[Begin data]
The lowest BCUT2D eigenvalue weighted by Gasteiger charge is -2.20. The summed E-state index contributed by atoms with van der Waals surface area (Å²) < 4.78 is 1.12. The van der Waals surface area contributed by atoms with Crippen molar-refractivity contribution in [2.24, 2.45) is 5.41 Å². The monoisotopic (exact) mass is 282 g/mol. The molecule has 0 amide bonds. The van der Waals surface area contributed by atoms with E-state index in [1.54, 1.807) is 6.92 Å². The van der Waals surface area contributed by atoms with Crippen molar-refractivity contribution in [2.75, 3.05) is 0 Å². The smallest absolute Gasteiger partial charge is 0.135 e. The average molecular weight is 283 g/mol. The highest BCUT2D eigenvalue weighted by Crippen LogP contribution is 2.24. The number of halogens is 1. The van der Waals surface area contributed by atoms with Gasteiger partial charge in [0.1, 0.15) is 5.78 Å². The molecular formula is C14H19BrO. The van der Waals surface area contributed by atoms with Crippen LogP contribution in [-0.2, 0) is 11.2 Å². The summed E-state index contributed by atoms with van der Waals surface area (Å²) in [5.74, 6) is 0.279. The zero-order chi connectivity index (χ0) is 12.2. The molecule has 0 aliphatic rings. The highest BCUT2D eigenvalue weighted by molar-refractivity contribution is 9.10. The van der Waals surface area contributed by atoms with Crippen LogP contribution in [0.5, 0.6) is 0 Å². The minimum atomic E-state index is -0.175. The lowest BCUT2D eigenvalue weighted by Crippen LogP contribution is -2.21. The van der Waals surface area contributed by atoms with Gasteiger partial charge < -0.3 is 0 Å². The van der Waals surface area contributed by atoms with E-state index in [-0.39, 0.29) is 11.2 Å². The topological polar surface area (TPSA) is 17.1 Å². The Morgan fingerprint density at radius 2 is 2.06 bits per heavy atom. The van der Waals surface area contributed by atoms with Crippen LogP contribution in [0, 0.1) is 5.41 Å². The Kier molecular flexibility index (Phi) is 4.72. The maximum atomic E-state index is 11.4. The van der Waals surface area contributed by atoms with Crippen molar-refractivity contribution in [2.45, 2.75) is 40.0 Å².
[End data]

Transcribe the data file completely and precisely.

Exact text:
The lowest BCUT2D eigenvalue weighted by Gasteiger charge is -2.20. The summed E-state index contributed by atoms with van der Waals surface area (Å²) < 4.78 is 1.12. The van der Waals surface area contributed by atoms with Crippen molar-refractivity contribution in [2.24, 2.45) is 5.41 Å². The monoisotopic (exact) mass is 282 g/mol. The molecule has 0 amide bonds. The van der Waals surface area contributed by atoms with E-state index in [1.54, 1.807) is 6.92 Å². The van der Waals surface area contributed by atoms with Crippen molar-refractivity contribution in [2.75, 3.05) is 0 Å². The smallest absolute Gasteiger partial charge is 0.135 e. The average molecular weight is 283 g/mol. The highest BCUT2D eigenvalue weighted by Crippen LogP contribution is 2.24. The number of halogens is 1. The van der Waals surface area contributed by atoms with Gasteiger partial charge in [0.1, 0.15) is 5.78 Å². The molecular formula is C14H19BrO. The van der Waals surface area contributed by atoms with Crippen LogP contribution in [-0.2, 0) is 11.2 Å². The summed E-state index contributed by atoms with van der Waals surface area (Å²) in [5.74, 6) is 0.279. The zero-order chi connectivity index (χ0) is 12.2. The molecule has 0 aliphatic rings. The highest BCUT2D eigenvalue weighted by molar-refractivity contribution is 9.10. The van der Waals surface area contributed by atoms with Crippen LogP contribution in [0.5, 0.6) is 0 Å². The minimum atomic E-state index is -0.175. The lowest BCUT2D eigenvalue weighted by Crippen LogP contribution is -2.21. The van der Waals surface area contributed by atoms with Gasteiger partial charge < -0.3 is 0 Å². The van der Waals surface area contributed by atoms with E-state index in [-0.39, 0.29) is 11.2 Å². The topological polar surface area (TPSA) is 17.1 Å². The Morgan fingerprint density at radius 2 is 2.06 bits per heavy atom. The van der Waals surface area contributed by atoms with Crippen LogP contribution in [0, 0.1) is 5.41 Å². The Kier molecular flexibility index (Phi) is 4.72. The maximum atomic E-state index is 11.4. The van der Waals surface area contributed by atoms with Crippen molar-refractivity contribution in [2.45, 2.75) is 40.0 Å².